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Illinois Country Living



Doug Rye, licensed architect and the popular host of the "Home Remedies" radio show

Energy Solutions

Water heaters go smart
Cooperatives begin to promote hybrid units

For years I have been touting the importance of having an efficient water heater. The reason is simple – water heaters use significant amounts of energy, second only to the energy used to heat and cool a home.

Until now, the most efficient water heater on the market was the Marathon and I have sung this product’s praises for many years. Many electric cooperatives have sold the Marathon water heater for years and continue to do so. It is a top-notch product.

Now, General Electric, A.O. Smith and Rheem are offering excellent hybrid electric water heaters. These revolutionary new water heating products use much less electricity. For example the General Electric Hybrid Water Heater uses 62 percent less energy than standard electric units and exceeds Energy Star standards with an incredible Energy Factor of 2.35 or 235 percent efficiency. One of these new water heater units costs around $1,500, but it will save around $320 a year based upon a three-person household. Do the math and you will see there isn’t a long payback.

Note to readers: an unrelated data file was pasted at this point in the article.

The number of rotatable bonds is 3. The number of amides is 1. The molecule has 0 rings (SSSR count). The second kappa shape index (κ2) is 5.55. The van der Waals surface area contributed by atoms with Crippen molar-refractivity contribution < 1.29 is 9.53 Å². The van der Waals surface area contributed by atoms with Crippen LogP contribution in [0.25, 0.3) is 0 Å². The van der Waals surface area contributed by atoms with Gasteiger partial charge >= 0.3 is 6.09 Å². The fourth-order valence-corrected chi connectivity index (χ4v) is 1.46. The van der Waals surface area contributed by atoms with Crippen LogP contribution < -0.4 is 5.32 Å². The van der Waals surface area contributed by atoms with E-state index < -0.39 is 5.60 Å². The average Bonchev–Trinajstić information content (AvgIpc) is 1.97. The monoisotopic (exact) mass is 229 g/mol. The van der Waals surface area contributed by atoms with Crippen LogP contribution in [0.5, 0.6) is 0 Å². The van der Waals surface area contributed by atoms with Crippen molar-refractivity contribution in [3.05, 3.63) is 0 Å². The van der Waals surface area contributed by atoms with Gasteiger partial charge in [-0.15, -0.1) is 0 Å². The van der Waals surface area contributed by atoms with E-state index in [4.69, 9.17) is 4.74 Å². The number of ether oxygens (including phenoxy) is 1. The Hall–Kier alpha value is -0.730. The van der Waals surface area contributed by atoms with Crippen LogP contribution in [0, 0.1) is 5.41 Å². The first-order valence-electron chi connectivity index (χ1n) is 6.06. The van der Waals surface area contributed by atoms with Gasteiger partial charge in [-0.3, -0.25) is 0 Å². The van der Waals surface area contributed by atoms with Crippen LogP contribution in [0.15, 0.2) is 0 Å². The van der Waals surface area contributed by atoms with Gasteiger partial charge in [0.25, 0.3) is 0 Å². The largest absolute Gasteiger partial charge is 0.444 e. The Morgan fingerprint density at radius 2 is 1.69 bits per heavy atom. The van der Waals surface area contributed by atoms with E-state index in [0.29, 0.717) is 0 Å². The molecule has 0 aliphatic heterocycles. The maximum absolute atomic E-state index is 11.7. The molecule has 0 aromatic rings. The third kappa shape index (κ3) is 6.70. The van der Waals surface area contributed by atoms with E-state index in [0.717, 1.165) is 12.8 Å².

The hybrid water heaters use advanced heat pump technology and onboard intelligence in conjunction with traditional electric elements. The heat pump is the main way the water is heated, but the traditional elements will activate if the water is used up faster than the heat pump mode can replace. Other features on the GE hybrid water heater include an eHeat mode to maximize savings. Then there is the High Demand mode for when you have guests and need lots of hot water. When you leave for vacation, you can set the heater to turn off while you are gone and turn back on before your return. This is one smart water heater.

Although these heat pump water heaters are very different from standard water heaters, they are easy to install. It fits into a similar footprint as a 50-gallon water heater and uses existing water and electrical connections.

I realize this water heater is more costly up-front than the Marathon water heater and certainly more than a standard one. But, the good news is the federal energy efficiency tax credits have been extended, although the credit is now for no more than 10 percent of the costs up

to a maximum of $500. Visit www.energystar.gov for more information. If you are ready to buy one or think you might be, contact your local electric cooperative.

See you next month.


Doug Rye is a licensed architect and the host of the “Home Remedies” radio show. To order Doug’s video or ask energy efficiency-related questions, call Doug at 1-501-653-7931, e-mail info@philliprye.com or go to www.dougrye.com.

 

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